AAA Ground Recognition Signals

The following comments from the commander of the U.S. 5th Armored Division on the proper use of ground recognition signals were published in “Antiaircraft Artillery Notes,” No. 5, November 22, 1944.

Subject: Use of Ground Recognition Signals
Source: AA Section, Headquarters Twelfth Army Group

The following extract is taken from AAA Situation Report No. 98, First US Army:

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“a. The following is quoted from a letter received at this headquarters from the Commanding General, 5th Armored Division:

“‘1. At approximately 1630, 2 November 1944, nine to twelve P-38s approached the CP of the 47th Armored Field Artillery Battalion located in a group of buildings about fifty (50) yards south of paved highway one mile southeast of ROETGEN (K-919273). After circling the CP twice, the three lead planes broke out of the circle and flew off in the direction of ROETGEN. The next three planes made a diving attack of the CP, dropping six bombs. ******* The 440th AAA thereupon fired six recognition flares, at which the remaining planes pulled out of dive without dropping bombs and dipped their wings and left the area.*******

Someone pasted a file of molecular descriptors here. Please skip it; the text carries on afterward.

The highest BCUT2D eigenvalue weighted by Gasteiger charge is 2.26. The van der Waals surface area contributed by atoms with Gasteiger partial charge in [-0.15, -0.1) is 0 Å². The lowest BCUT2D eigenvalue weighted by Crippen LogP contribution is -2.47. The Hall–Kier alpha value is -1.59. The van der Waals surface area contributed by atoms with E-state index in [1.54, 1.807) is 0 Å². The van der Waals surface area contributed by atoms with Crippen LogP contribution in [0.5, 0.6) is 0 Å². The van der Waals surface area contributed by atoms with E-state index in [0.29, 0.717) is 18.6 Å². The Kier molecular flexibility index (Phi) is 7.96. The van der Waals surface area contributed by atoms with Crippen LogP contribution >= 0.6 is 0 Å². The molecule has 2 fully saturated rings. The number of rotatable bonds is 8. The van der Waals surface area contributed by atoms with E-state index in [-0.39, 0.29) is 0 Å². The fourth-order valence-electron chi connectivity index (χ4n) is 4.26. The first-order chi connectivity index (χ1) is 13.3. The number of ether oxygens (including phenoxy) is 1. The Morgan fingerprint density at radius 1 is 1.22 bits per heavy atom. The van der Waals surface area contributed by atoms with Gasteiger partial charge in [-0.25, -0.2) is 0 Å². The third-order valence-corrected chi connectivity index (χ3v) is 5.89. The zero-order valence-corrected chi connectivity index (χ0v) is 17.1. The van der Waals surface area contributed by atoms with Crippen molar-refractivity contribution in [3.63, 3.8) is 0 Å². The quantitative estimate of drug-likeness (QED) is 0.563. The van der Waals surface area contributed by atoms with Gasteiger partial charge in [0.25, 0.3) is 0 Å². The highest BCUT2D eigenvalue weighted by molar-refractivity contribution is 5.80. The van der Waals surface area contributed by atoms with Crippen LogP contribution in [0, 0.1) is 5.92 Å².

“‘3 ******* AA did not fire on planes, other than recognition flares.’

“b. The AAA complied strictly with standing instructions, by firing flares and withholding fire of their weapons. The friendly A/C, recognizing the signal and the lack of fire from the ground, immediately ceased the attack. This exemplifies the manner in which such incidents must be handled.”